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Archive for the ‘Dynamics 365’ Category

[D365 CE Online] Debug Async Plug-in using “Persist to Entity” profiler option

December 1, 2018 4 comments

As you are aware, using Plug-in Profiler option we can debug D365 online plug-ins by throwing exception and capturing the Serilaized profile. Refer my previous article

With the ‘Exception’ profiling option, you first need to trigger the event and capture the exception log. For example, if you need to debug “Post Account Create” plug-in, you first need to trigger the event (i.e., Create Account from D365 application) and capture the exception log. This ‘Exception’ option would be apt, if your plug-in registered in Sync mode.

What if your plug-in is Async? Answer is, using “Persist to Entity” profiler option.

Plugin Profile 1

Let’s see how to debug Async Plug-in step by step.

Configuring Profiler in Plugin Registration Tool:

  • Connect to your Dynamics instance using Plug-in registration tool.
  • Click on ‘Install Profiler’ button
  • Register a new plug-in assembly and add an Async step
    • In this article, I registered an Async step on Post Account Creation

Plugin Profile 9

  • Select the Plug-in step and click on ‘Start Profiling’
  • In the “Profiler Settings” screen, choose “Persist to Entity” option and click “OK”

Plugin Profile 1

Trigger Account Creation from D365 Application:

  • Connect to D365 application and create a new Account

Plugin Profile 8

  • As we opted for “Persist to Entity” profiler option, an entry will get created in “Settings -> Plug-in  Profiles” entity.
  • Go to “Settings -> Plug-in  Profiles”, open the newly created “Plug-in  Profile” record (Note: Async plug-in takes time to create a new “Plug-in Profile” record).

Plugin Profile 2

  • In the “Plug-in Profile” record, you would notice the Serialized content in “Serialized Profile” field. This is same as what you get in Exception download log if you would have opted for “Exception” profile setting.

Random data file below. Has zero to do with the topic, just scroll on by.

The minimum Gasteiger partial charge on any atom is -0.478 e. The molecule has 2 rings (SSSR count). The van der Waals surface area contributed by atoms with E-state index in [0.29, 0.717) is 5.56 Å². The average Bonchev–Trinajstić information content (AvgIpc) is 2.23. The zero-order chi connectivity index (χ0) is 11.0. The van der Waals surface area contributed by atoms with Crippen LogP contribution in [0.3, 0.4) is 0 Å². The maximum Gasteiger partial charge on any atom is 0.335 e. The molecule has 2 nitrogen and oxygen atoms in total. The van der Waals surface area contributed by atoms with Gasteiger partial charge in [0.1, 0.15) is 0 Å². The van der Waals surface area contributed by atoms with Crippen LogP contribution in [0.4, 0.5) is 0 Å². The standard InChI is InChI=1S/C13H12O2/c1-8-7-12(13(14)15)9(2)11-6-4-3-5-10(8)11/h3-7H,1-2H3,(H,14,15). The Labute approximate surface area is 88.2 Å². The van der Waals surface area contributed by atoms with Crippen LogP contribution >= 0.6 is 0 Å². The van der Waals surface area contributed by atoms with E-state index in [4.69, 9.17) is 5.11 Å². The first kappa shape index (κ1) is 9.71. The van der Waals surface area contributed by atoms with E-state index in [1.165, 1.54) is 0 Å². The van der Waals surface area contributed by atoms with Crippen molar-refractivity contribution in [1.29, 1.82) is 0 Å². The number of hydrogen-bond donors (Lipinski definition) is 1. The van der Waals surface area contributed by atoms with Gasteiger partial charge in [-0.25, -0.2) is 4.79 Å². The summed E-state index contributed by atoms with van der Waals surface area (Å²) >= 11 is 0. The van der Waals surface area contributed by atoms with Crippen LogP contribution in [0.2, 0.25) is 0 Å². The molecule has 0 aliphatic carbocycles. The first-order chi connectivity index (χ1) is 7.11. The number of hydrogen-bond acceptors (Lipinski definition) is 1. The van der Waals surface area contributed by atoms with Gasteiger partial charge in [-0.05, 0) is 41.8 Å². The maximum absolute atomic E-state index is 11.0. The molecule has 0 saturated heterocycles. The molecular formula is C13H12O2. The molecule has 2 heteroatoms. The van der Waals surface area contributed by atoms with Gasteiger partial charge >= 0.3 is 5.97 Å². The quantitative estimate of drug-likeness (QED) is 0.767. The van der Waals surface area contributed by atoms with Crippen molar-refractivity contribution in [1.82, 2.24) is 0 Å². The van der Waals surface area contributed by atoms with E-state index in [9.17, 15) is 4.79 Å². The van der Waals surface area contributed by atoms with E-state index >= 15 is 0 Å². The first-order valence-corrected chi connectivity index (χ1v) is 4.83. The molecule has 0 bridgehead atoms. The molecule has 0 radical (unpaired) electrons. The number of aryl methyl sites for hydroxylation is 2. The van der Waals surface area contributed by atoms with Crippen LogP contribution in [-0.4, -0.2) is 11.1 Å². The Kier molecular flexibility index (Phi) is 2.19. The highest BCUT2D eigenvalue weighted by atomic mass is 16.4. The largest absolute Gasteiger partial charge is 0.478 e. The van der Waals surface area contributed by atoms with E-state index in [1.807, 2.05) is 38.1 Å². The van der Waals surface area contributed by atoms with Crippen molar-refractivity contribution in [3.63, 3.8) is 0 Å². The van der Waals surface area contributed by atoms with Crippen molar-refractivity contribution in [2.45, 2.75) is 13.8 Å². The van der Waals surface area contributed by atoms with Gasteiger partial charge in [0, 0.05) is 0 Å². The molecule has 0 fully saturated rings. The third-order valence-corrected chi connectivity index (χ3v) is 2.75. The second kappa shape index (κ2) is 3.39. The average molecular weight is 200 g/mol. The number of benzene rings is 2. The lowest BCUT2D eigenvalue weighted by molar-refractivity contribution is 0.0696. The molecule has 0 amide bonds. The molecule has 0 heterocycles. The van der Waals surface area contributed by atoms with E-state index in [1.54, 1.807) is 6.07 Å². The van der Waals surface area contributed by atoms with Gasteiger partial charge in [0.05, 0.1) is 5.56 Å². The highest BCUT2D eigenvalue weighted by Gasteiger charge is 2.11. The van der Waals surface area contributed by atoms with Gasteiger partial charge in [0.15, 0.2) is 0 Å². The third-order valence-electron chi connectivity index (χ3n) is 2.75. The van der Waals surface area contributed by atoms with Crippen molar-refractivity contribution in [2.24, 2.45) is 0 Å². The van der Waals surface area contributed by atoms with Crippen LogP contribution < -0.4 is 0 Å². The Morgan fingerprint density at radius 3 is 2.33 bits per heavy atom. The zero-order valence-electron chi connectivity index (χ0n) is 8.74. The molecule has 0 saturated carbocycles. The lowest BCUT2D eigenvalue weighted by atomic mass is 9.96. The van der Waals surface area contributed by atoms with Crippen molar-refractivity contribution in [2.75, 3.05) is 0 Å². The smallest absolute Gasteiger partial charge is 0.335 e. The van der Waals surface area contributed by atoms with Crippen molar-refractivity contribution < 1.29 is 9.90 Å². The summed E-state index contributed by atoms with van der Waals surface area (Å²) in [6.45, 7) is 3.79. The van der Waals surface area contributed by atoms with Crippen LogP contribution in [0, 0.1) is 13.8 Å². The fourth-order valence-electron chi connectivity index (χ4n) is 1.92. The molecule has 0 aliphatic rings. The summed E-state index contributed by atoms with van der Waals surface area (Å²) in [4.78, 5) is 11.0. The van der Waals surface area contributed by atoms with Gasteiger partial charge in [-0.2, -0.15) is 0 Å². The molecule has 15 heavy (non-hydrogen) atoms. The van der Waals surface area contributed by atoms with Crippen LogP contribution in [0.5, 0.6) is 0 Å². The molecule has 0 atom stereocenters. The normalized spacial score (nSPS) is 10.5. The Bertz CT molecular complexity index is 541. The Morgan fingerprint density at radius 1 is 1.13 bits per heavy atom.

Plugin Profile 3

Debug the Plug-in:

Once an entry got created in “Plug-in Profile” record

  • Open the Plug-in class file in Visual Studio and attach “Plug-in Registration Tool” process

Plugin Profile 5

  • Add a break point in your Plug-in class file to debug.
  • Open the “Plugin Registration Tool”
  • Select the Plug-in step and click on “Debug/REPLAY PLUG-IN EXECUTION” button
  • In the “Replay Plug-in Execution” screen, set
    • Profile = Click on ‘Down Arrow’ button to pick your “Plug-in Profile” record from D365 (Refer screen)
    • Assembly Location = Plug-in dll
    • Plugin = Class Name

Plugin Profile 10

  • Click on “Start Execution”

Plugin Profile 11

  • You should see a break point hit in Visual Studio.

Plugin Profile 7

  • Press F10 to proceed with debugging.

🙂

 

 

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Dynamics 365 – New Admin Center (Preview)

October 22, 2018 Leave a comment

Have you noticed the Try the new Admin center link when you connected to your Dynamics 365 Admin Center?

Admin Center_2

When you click on the link, you will be redirected to ‘Admin Center (Preview)’ built on Power platform.

Admin Center_1

Click on the Instance name (i.e.,MS) in above screen, will take you Instance Details page.

Admin Center_5

Click on ‘See all‘ to get the ‘Details’ pane.

Admin Center_6

Click on ‘Edit‘ to get ‘Settings’ edit pane where you can change the Instance Type (i.e., Production/Sandbox)

Admin Center_7

I started exploring and one standout feature so far is ‘Settings’ page where you can manage all your Admin related configurations (i.e., Short cuts) in one page.

Admin Center_3

To go to ‘Settings’ page, you first need to select the ‘Instance’ and click on ‘Settings’ button.

Admin Center_4

🙂

Web API Helper Code Compilation Error

September 18, 2018 Leave a comment

I was creating a console application to connect to Dynamics 365 Web API, and downloaded “Microsoft.CrmSdk.WebApi.Samples.HelperCode” NuGet package.

Compilation Error_1

I got “AcquireToken method is no longer available” compilation error, when I build the project

Compilation Error

Reason & Fix:

  • We have to use UserPasswordCredential class in ADAL v3.
  • Below is the code snippet

var credentials = new UserPasswordCredential(userName, password);
var context = new AuthenticationContext(authorityUri);
authResult = context.AcquireTokenAsync(serviceUrl, applicationId, credentials).Result;